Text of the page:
For weeks, the European Union (EU) lashed out at about everybody but itself over the continent-wide shortage of anti-coronavirus vaccines. Among its complaints: at least one drug company had breached a sales contract with the EU.
EU officials got the company, AstraZeneca, to overcome commercial privacy concerns and publish the contract. AstraZeneca had agreed to supply the vaccine, the document specified, but the amount and timing depended on its “best efforts.” This, of course, left plenty of wiggle room for lawyers to haggle over in case the issue ever gets to court.
Curiously, the two sides agreed to redact parts of the contract perhaps of most interest to EU taxpayers and to millions of people fearful of contagion: the price the EU paid and the delivery schedule and amounts of vaccines to be delivered.
This, even though the EU said the document’s release showed that “transparency and accountability are important to help build the trust of European citizens.” The whole document was available only on a “need to know basis.”
If all this was meant to bolster confidence, it failed. Criticism of the EU’s vaccine performance is widespread in Europe and rising. At one extreme, critics predict the end of the EU’s grand project of ever-closer political union.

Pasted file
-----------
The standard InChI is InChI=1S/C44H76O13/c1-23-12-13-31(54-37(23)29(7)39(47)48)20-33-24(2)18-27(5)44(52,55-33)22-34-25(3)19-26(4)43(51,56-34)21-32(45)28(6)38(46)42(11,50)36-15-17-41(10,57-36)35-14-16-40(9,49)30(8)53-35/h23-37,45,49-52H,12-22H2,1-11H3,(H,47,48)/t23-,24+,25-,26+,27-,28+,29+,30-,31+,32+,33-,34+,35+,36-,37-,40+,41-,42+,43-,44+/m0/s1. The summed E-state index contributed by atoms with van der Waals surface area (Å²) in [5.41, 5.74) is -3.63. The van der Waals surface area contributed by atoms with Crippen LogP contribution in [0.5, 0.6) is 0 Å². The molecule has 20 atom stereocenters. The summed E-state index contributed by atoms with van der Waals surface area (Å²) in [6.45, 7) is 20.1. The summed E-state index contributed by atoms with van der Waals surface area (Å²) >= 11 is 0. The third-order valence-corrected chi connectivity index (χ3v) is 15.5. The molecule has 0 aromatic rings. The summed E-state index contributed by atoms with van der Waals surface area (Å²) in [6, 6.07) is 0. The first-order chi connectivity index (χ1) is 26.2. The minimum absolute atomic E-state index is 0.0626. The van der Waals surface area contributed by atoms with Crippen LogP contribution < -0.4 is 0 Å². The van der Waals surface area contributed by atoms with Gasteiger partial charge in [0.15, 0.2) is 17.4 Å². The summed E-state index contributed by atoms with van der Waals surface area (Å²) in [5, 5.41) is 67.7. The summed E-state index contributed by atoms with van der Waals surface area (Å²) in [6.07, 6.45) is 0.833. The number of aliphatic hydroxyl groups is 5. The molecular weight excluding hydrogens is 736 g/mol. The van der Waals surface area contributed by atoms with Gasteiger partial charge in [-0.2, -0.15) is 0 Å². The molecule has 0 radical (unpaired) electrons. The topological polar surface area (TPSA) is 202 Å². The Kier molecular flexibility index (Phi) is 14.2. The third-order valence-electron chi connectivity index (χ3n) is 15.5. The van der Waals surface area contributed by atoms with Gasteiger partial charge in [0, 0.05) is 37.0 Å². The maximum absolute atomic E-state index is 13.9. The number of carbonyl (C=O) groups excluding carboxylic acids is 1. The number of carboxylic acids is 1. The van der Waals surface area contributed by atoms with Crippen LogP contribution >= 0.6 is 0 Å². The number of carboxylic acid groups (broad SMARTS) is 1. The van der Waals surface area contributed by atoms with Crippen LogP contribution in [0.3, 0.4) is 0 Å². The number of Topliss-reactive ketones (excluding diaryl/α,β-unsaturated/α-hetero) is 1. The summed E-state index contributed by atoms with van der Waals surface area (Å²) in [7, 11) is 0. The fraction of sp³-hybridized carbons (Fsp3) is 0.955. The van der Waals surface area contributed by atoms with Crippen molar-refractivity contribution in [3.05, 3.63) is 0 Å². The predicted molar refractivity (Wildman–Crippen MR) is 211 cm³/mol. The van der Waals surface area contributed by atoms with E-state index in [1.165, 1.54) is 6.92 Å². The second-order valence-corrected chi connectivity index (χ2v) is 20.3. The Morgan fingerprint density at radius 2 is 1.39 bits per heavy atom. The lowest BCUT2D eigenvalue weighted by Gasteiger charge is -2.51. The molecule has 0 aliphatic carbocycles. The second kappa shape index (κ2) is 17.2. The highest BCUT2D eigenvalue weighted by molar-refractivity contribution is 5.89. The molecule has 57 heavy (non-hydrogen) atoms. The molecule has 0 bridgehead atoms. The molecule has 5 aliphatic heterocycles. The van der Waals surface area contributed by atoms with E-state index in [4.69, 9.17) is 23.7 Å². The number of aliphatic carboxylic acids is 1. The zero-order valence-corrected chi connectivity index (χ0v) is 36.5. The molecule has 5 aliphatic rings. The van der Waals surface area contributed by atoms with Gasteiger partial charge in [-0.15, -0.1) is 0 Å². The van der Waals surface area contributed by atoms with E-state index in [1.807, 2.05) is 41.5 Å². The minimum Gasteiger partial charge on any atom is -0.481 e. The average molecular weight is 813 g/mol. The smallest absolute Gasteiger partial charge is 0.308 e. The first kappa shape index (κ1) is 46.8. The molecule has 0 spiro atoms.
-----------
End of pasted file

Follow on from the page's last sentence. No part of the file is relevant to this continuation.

Others have limited themselves to demanding the resignation of Ursula von der Leyen, president of the EU Commission in charge of negotiating vaccine purchases. Individual countries are going off the EU grid to seek vaccines elsewhere.
And the EU Commission’s habitual secrecy didn’t help. The vaccine rollout was supposed to show that the EU, representing 27 member states, would be both more efficient and fairer than lone national governments acting on their own.
The value of belonging to the EU as a whole was deemed at stake. When the first supply of vaccines arrived on the scene, von der Leyen called the program a “touching moment of unity” and a “European success story.”
The moment quickly turned into dismay. EU national leaders watched unhappily as the previously scorned United Kingdom, recently Brexited from the EU, as well as Donald Trump’s America First, raced ahead with both vaccine procurement and delivery.
To recap: In June, European nations under pressure from Germany decided to cede vaccine procurement to the EU Commission. Between August and November, the commission concluded the first of its contracts with vaccine-producing companies: Sanofi, Johnson & Johnson, AstraZeneca and Curevac.
Oddly, some companies that were ahead in producing promising vaccines were initially left out: the multinational Pfizer-BioNTech partnership and the American firm Moderna. In July, the US secured 600 million doses of the Pfizer-BioNTech vaccine and 500 million doses from Moderna.
The EU didn’t place concrete orders until mid-November and ordered far less than it could have: It only secured 200 million doses from Pfizer-BioNTech, with an option for 100 million more that would be manufactured later.